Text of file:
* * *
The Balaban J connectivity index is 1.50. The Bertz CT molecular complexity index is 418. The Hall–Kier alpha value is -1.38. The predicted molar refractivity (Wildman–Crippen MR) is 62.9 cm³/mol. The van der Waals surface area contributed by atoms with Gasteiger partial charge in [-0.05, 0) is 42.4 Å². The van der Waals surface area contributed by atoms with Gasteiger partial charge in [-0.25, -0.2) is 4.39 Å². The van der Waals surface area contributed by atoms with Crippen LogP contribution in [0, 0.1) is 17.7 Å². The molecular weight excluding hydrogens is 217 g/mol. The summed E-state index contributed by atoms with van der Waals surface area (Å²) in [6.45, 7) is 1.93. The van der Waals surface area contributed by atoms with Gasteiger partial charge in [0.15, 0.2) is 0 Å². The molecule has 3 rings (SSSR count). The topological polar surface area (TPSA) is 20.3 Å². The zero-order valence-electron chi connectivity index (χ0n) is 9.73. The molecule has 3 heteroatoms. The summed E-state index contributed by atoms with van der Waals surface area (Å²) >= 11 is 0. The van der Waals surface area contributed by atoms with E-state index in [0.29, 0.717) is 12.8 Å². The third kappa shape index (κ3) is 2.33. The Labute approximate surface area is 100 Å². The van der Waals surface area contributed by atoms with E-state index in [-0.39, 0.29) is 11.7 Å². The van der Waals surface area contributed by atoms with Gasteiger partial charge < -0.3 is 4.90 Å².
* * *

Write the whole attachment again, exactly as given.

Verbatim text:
The Balaban J connectivity index is 1.50. The Bertz CT molecular complexity index is 418. The Hall–Kier alpha value is -1.38. The predicted molar refractivity (Wildman–Crippen MR) is 62.9 cm³/mol. The van der Waals surface area contributed by atoms with Gasteiger partial charge in [-0.05, 0) is 42.4 Å². The van der Waals surface area contributed by atoms with Gasteiger partial charge in [-0.25, -0.2) is 4.39 Å². The van der Waals surface area contributed by atoms with Crippen LogP contribution in [0, 0.1) is 17.7 Å². The molecular weight excluding hydrogens is 217 g/mol. The summed E-state index contributed by atoms with van der Waals surface area (Å²) in [6.45, 7) is 1.93. The van der Waals surface area contributed by atoms with Gasteiger partial charge in [0.15, 0.2) is 0 Å². The molecule has 3 rings (SSSR count). The topological polar surface area (TPSA) is 20.3 Å². The zero-order valence-electron chi connectivity index (χ0n) is 9.73. The molecule has 3 heteroatoms. The summed E-state index contributed by atoms with van der Waals surface area (Å²) >= 11 is 0. The van der Waals surface area contributed by atoms with E-state index in [0.29, 0.717) is 12.8 Å². The third kappa shape index (κ3) is 2.33. The Labute approximate surface area is 100 Å². The van der Waals surface area contributed by atoms with E-state index in [-0.39, 0.29) is 11.7 Å². The van der Waals surface area contributed by atoms with Gasteiger partial charge < -0.3 is 4.90 Å².